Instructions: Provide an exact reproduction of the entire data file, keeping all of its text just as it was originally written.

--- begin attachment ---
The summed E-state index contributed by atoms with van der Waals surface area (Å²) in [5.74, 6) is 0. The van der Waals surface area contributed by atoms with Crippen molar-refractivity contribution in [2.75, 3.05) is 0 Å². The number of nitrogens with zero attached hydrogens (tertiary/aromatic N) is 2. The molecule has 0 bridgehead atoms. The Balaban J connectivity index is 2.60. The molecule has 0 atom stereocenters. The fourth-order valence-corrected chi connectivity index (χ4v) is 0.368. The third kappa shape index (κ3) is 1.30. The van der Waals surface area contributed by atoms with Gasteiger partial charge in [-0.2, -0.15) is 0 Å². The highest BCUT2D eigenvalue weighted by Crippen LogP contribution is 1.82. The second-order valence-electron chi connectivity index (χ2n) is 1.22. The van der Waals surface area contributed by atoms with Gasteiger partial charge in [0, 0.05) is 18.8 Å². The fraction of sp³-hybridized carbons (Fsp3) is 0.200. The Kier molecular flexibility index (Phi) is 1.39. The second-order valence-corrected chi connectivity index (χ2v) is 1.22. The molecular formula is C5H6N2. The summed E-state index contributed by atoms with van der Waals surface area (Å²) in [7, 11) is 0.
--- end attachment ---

The summed E-state index contributed by atoms with van der Waals surface area (Å²) in [5.74, 6) is 0. The van der Waals surface area contributed by atoms with Crippen molar-refractivity contribution in [2.75, 3.05) is 0 Å². The number of nitrogens with zero attached hydrogens (tertiary/aromatic N) is 2. The molecule has 0 bridgehead atoms. The Balaban J connectivity index is 2.60. The molecule has 0 atom stereocenters. The fourth-order valence-corrected chi connectivity index (χ4v) is 0.368. The third kappa shape index (κ3) is 1.30. The van der Waals surface area contributed by atoms with Gasteiger partial charge in [-0.2, -0.15) is 0 Å². The highest BCUT2D eigenvalue weighted by Crippen LogP contribution is 1.82. The second-order valence-electron chi connectivity index (χ2n) is 1.22. The van der Waals surface area contributed by atoms with Gasteiger partial charge in [0, 0.05) is 18.8 Å². The fraction of sp³-hybridized carbons (Fsp3) is 0.200. The Kier molecular flexibility index (Phi) is 1.39. The second-order valence-corrected chi connectivity index (χ2v) is 1.22. The molecular formula is C5H6N2. The summed E-state index contributed by atoms with van der Waals surface area (Å²) in [7, 11) is 0.